Having a social media presence as a business owner is non-negotiable. Research suggests that up to 30% of people may not buy from a company without one. Standing out from the crowd is hard enough these days, do you really want to alienate a third of your potential customer base right off the bat?
We get it, social media isn’t always easy. And for those of you that remember when Facebook wasn’t a thing and people didn’t spend most of their waking hours staring at a screen, the idea of fighting for likes and shares is a little scary. That’s why we’ve put together a small quick-fire guide to help you off the blocks.
When it comes to your social media presence, branding is ridiculously important. More than any other outlet, social media is all about what you project to the outside world. And while the likes on your most recent personal Facebook profile only feed your ego, interaction on social media (or the lack of it) can seriously affect your bottom line.
You’ll need to spend a good chunk of time thinking about your business profile photo, your gallery items, and the language/vibe you want to give off when you interact with potential and existing customers. You want to be professional and dependable, be present. Customers want to know you are active and not a brand that’s been collecting cobwebs for the past few months – they may wonder if you’re still in business.
Your profile shots should be professional, your logo clear and crisp. Everything should ooze professionalism from top to bottom, from the way you greet a lead to the type of blog posts your audience should come to expect. Stick to your target market and don’t go off brand. Stay cohesive, with every element being part of a wider brand message.
The biggest mistake we see people making on social media is that their posts are just too salesy. Even worse, a lot of businesses don’t even put much thought into it and just insert a bland call to action. Think about it: if someone just asks you for your money for no good reason, are you going to part with your hard-earned cash? Nope.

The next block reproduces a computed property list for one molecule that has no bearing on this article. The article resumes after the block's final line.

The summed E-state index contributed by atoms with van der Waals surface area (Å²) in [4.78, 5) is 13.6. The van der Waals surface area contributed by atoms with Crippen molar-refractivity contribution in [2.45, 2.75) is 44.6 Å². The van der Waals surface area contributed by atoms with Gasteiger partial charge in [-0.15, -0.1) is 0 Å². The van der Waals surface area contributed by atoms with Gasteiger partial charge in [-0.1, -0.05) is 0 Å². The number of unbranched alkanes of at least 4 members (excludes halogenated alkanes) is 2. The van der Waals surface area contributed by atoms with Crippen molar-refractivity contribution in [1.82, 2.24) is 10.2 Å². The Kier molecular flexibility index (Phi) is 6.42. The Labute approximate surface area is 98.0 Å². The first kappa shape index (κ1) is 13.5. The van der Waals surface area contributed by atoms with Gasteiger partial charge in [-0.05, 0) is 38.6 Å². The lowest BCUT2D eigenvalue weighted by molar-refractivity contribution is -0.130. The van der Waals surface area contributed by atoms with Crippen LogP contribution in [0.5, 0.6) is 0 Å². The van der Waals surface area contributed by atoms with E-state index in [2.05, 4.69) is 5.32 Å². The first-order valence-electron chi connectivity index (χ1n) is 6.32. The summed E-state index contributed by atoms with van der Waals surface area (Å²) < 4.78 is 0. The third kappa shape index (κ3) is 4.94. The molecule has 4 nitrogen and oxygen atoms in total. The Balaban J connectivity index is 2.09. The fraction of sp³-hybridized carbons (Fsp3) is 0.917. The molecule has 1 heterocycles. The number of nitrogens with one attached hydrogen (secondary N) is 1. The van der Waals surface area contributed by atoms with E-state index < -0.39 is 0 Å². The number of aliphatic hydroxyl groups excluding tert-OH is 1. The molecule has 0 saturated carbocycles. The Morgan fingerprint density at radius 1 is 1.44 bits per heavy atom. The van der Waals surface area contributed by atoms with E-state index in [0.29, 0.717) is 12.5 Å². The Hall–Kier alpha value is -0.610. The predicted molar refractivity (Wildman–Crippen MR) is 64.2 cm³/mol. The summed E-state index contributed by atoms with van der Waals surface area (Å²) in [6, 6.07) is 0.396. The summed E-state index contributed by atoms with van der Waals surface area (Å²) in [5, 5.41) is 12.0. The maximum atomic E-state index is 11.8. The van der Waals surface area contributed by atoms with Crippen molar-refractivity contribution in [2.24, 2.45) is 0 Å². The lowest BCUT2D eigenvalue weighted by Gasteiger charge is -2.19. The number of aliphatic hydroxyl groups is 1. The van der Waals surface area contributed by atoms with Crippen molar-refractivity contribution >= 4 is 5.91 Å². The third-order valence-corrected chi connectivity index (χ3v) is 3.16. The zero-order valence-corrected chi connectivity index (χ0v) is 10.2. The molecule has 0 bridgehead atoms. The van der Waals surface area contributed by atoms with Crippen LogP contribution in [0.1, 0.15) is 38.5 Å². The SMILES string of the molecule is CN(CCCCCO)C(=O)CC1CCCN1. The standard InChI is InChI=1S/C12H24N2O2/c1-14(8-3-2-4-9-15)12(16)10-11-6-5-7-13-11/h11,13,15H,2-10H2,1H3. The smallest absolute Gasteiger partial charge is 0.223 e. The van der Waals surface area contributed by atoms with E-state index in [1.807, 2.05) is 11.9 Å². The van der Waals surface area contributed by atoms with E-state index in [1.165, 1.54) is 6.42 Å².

Your social media channels should add value. This simple formula tends to work well: 80% of your content should be pure value, with the other 20% being promotions for your business. And when you do let people know about your product or service, don’t push the hard sell.
People tend to think of social media channels as totally distinct worlds that don’t clash or interact. It’s not a very productive way to see things. We recommend amplifying your work by leveraging your ability to re-use content on different channels. If you post something on Facebook, make sure you create something similar (not identical) on Twitter, for example. And if you’re only going to pick one channel, make sure you choose wisely; research suggests that some tools are more effecting than others, depending on the industry.
We’re not talking like-for-like copying, but if you’re writing up a long blog post, why not share a beautiful photo or story on Instagram, with a subtle link to your piece of content? You’ve already done most of the legwork by doing in-depth research for your blog post, which means coming up with something unique for other channels won’t be that much extra work. Just make sure you format and craft your content for each platform, don’t be lazy and avoid hitting copy+paste.
This how-to is obviously an (extremely) condensed version of what you’ll need to succeed on social media. To get to grips with the true ins and outs, we recommend going for a paid solution. Many people say that you can learn social media along the way, or that most of the paid information can be found for free online. While both of these statements are partially true, we say it’s worth going to the ‘traditional’ route and opt for a structured social media marketing course. Yes, it’ll cost you, but on balance it’s worth it:
Cut through the garbage: Yes, it’s possible to piece together all of the relevant information for free, but is it really worth it trawling through worthless and outdated advice? Go for a known program and get straight to the good stuff.
Save time: Courses worth their salt will teach you the relevant social media skills you need for your business to succeed. Save time (and money) by reading curated articles and materials, practicing relevant industry tasks, and learning from an expert, not a random person on an internet forum.
We hope this advice has given you an idea of where you can go with social and how to get there. Our last piece of advice is this: don’t wait to learn the intricate details before you start building your presence! You need to be willing to make mistakes and learn along the way.
Even the best course on the planet won’t completely prepare you for the trenches. So get out there, sign up for the social media channels your customers hang out in, and start interacting!